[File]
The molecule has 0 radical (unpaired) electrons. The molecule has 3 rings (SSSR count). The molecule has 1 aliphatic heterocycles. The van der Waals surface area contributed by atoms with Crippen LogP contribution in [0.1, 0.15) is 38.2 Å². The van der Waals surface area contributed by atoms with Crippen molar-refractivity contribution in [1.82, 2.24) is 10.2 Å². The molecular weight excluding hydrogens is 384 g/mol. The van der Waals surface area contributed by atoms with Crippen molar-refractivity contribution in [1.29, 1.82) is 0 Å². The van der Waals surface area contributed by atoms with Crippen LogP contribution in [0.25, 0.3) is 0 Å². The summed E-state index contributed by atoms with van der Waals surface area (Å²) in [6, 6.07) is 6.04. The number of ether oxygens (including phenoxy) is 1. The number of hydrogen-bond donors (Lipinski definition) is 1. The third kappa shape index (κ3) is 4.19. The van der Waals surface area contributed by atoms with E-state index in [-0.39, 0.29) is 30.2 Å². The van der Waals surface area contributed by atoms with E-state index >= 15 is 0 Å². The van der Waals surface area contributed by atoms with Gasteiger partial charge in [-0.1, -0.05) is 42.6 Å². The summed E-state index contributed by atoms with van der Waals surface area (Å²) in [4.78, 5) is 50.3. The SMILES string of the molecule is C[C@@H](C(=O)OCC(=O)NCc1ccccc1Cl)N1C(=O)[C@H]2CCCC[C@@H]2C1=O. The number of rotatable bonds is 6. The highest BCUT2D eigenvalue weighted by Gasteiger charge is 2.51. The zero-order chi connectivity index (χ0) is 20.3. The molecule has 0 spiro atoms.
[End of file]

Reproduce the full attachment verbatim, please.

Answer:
The molecule has 0 radical (unpaired) electrons. The molecule has 3 rings (SSSR count). The molecule has 1 aliphatic heterocycles. The van der Waals surface area contributed by atoms with Crippen LogP contribution in [0.1, 0.15) is 38.2 Å². The van der Waals surface area contributed by atoms with Crippen molar-refractivity contribution in [1.82, 2.24) is 10.2 Å². The molecular weight excluding hydrogens is 384 g/mol. The van der Waals surface area contributed by atoms with Crippen molar-refractivity contribution in [1.29, 1.82) is 0 Å². The van der Waals surface area contributed by atoms with Crippen LogP contribution in [0.25, 0.3) is 0 Å². The summed E-state index contributed by atoms with van der Waals surface area (Å²) in [6, 6.07) is 6.04. The number of ether oxygens (including phenoxy) is 1. The number of hydrogen-bond donors (Lipinski definition) is 1. The third kappa shape index (κ3) is 4.19. The van der Waals surface area contributed by atoms with E-state index in [-0.39, 0.29) is 30.2 Å². The van der Waals surface area contributed by atoms with E-state index >= 15 is 0 Å². The van der Waals surface area contributed by atoms with Gasteiger partial charge in [-0.1, -0.05) is 42.6 Å². The summed E-state index contributed by atoms with van der Waals surface area (Å²) in [4.78, 5) is 50.3. The SMILES string of the molecule is C[C@@H](C(=O)OCC(=O)NCc1ccccc1Cl)N1C(=O)[C@H]2CCCC[C@@H]2C1=O. The number of rotatable bonds is 6. The highest BCUT2D eigenvalue weighted by Gasteiger charge is 2.51. The zero-order chi connectivity index (χ0) is 20.3. The molecule has 0 spiro atoms.